Hi there! I’m Kayla, and I’m a Junior here at Wheaton College, double majoring in Theatre and Political Science. This summer I engaged in a mish-mash sort of internship experience, to learn more about the work environments associated with my two majors. For Political Science, I interned virtually at the Borgen Project, a nonprofit organization that lobbies for bills and mobilizes people to contact their congressional leaders in efforts to downsize global poverty. For a theatrical like experience, I acted in an independent film in Vermont that I found through various casting call groups on Facebook. In combining the hours of these two experiences, and my Trustee Merit Scholar standing, I qualified for a $3,000 stipend to compensate me for these two great experiences this summer.
During my internship at the Borgen Project, I had to network and reach out to past employers, friends, family, and professors to spread awareness about the Borgen Project, utilize their mobilization tactics, and fundraise. In some ways, the internship connected to all aspects of my life, because I’d continuously talk about it and bring it up in conversation. The fundraising campaign made it especially apparent of how important it is to reach out to past connections to see if any partnerships can be made. For instance, I partnered with one of my friends from Wheaton, Emma Yount, who has a business (ERY Portraits), and she pledged to donate a percentage of her profits to the Borgen Project. (Shout out to ERY Portraits, go check them out at eryportraits.com)! I also reached out to my local bank, where I used to work, to see if they could make a donation.
We also had to schedule and conduct meetings with congressional leaders or their staff members to talk about the Borgen Project and advocate for bills they were pushing for. It really made it clear that with a little persistence (and maybe some courage) that it’s really easy to voice your concerns to our leaders. It was cool to learn some of the lingo and things that are good to know when discussing bills, like the CBO score, how to break down a bill to get the key points, or figuring out which congressional leaders support which bill. It also was eye opening as a way to learn more about what it really is congressional leaders DO. A lot of it is tedious work that isn’t exciting enough to be reported on the news or ruminated on in the media.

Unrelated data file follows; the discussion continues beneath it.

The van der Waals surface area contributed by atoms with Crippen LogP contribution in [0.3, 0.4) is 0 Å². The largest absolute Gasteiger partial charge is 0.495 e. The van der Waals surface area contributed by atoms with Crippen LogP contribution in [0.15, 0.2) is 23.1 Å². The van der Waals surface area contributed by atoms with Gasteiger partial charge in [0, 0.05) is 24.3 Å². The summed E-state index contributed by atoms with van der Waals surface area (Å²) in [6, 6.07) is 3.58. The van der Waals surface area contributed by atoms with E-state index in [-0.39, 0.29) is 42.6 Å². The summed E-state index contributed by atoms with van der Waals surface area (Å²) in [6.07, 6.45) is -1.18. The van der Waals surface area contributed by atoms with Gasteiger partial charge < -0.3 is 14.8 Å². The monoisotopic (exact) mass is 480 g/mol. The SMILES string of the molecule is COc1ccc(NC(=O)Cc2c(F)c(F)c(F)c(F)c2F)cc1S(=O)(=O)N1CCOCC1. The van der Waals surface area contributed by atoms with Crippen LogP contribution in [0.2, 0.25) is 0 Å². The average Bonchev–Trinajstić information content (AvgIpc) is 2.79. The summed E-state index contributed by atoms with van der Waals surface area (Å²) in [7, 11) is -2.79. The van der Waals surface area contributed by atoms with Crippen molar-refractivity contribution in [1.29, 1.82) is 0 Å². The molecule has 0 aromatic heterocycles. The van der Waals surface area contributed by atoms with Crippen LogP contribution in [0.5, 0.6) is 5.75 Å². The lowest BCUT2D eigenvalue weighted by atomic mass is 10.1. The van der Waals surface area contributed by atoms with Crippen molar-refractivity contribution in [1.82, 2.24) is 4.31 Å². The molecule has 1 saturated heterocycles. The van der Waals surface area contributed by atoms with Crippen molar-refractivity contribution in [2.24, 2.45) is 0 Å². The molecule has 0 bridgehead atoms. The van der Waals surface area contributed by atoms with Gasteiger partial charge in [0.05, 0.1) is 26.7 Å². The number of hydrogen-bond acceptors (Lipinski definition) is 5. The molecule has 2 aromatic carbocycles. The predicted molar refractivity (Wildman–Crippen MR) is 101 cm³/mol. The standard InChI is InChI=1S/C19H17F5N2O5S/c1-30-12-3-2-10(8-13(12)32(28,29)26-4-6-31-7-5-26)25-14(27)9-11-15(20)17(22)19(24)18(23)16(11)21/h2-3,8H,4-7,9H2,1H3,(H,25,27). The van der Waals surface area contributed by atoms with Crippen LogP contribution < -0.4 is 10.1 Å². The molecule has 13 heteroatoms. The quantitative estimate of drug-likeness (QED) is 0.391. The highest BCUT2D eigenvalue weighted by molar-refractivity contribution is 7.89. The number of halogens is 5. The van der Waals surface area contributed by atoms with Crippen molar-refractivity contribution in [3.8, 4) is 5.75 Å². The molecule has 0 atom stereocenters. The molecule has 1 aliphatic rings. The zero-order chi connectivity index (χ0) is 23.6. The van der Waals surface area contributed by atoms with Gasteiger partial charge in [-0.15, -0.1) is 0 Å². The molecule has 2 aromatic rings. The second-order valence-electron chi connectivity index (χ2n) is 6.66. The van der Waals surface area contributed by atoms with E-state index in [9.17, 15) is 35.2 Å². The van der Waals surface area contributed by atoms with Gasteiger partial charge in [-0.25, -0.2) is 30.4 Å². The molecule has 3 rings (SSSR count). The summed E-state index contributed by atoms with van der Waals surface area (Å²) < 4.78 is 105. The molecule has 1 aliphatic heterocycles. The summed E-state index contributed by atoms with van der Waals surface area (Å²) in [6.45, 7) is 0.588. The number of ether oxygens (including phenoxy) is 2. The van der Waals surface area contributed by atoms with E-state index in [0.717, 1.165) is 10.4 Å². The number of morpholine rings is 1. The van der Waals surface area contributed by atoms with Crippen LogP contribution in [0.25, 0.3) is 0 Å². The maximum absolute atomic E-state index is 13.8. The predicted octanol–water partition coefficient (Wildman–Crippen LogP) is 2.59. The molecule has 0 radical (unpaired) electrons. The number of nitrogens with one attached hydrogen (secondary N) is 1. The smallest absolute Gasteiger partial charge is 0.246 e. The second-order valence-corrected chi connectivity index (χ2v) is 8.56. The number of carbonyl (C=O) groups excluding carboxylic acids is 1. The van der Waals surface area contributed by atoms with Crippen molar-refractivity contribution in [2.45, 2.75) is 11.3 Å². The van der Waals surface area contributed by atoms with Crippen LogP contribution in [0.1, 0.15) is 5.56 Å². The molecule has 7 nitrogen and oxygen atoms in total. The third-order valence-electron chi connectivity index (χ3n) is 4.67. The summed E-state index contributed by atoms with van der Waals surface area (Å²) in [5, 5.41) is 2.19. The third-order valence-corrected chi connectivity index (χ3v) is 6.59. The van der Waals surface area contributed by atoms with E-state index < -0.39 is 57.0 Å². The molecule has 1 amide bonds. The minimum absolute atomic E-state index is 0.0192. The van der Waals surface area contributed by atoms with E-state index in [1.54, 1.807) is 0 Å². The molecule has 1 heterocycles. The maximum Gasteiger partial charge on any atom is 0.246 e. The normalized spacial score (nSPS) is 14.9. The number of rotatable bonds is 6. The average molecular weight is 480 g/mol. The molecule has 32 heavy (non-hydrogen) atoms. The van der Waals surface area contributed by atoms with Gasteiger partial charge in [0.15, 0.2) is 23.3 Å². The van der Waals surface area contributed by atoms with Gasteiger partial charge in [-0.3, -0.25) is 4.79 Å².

The other half of my summer funded experience, felt less of a job and more of a fun activity. I had a blast! Who Killed Zoe Mae? was my second onset experience and I couldn’t be more grateful to be a part of it. I loved being able to delve into my character and figure out her motives, something past roles have not allowed me to do. I also just loved the atmosphere of being onset –one moment you’re just hanging out with the cast, and the next you’re in character making the story come to life. Unlike in theater, I liked being able to have multiple tries to get the perfect performance for the story. The director and cameraman were also amazing people to work with. I had some ideas for how a scene could go differently and develop my character further that the director liked and worked into the story!
Being a part of the film strengthened my love for acting and desire to pursue an acting career in film. Even though days on set could be long (up to 8-12 hours!), and I was exhausted by the time we were done, I couldn’t wait to go back the next day. I think the positive experience I had was also a good boost in confidence, both in my acting ability and self-esteem. Being onset also revealed to me how much thought and work goes into setting up a scene and the equipment, as well as planning out all the angles and shots.
Overall, I think both work experiences were beneficial to my learning this summer. The film strengthened my love for acting and desire to be in film, and the Borgen Project opened my eyes to other ways to make a difference and help people, I had no idea were in existence. I also learned a lot about how our government works. And the fact that Wheaton was able to compensate me for these amazing, yet unpaid, experiences, makes the time I spent on them all the more sweeter.